Emerging economies have shown remarkable resilience in the face of the recent global credit squeeze, Jean-Claude Trichet, the president of the European Central Bank, said on Monday.
"We consider it remark-able the way that emerging market economies are behaving in present circumstances," said Mr Trichet, speaking as chairman of the Group of 10 central bankers. "All participants in the discussions considered that these emerging-market economies appear to be very solid, very resilient, in a period when you have on- going market correction in the industrialised world."
Mr Trichet's remarks capped a three-day series of meetings of economic policymakers who convened in Cape Town for the Group of 20 (G20) summit followed by the Group of 10 meeting.
The G20 was established in 1999 in the wake of the financial crises among the east Asian "tiger economies" in the late 1990s as developed countries sought a forum that policymakers from advanced and emerging economies could use to prevent such troubles in future.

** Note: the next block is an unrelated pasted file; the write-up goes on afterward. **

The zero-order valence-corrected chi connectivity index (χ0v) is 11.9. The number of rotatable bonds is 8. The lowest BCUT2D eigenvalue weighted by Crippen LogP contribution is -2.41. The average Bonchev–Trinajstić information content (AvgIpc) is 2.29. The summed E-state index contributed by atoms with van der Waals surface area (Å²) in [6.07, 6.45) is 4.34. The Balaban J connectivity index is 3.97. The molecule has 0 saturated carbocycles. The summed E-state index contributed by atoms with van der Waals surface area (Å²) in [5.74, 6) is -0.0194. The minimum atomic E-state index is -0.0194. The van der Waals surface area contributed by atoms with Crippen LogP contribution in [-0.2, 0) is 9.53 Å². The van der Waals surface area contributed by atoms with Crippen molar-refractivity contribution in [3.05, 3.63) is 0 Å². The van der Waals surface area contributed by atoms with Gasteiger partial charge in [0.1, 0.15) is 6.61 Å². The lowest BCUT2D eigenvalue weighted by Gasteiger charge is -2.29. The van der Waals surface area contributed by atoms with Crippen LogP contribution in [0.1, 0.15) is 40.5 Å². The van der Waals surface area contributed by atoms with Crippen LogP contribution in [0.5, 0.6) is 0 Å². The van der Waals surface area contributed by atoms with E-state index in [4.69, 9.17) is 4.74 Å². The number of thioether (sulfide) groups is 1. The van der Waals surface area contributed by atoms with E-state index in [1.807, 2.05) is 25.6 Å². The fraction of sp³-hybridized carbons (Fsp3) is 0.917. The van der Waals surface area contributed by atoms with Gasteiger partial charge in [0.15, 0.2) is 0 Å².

This time, however, the threat of recession has originated in the world's most developed financial markets.
Mr Trichet said that market turbulence was one factor that led the G10 central bank governors - from countries that include the US, UK and Germany - to conclude that "the balance of risks are on the downside" for the global economy.
He said risks to the global economy included "further oil and commodity price rises, as well as food price rises", a significant market correction related to the US subprime mortgage crisis, and a "possible widening of global imbalances". ( FT )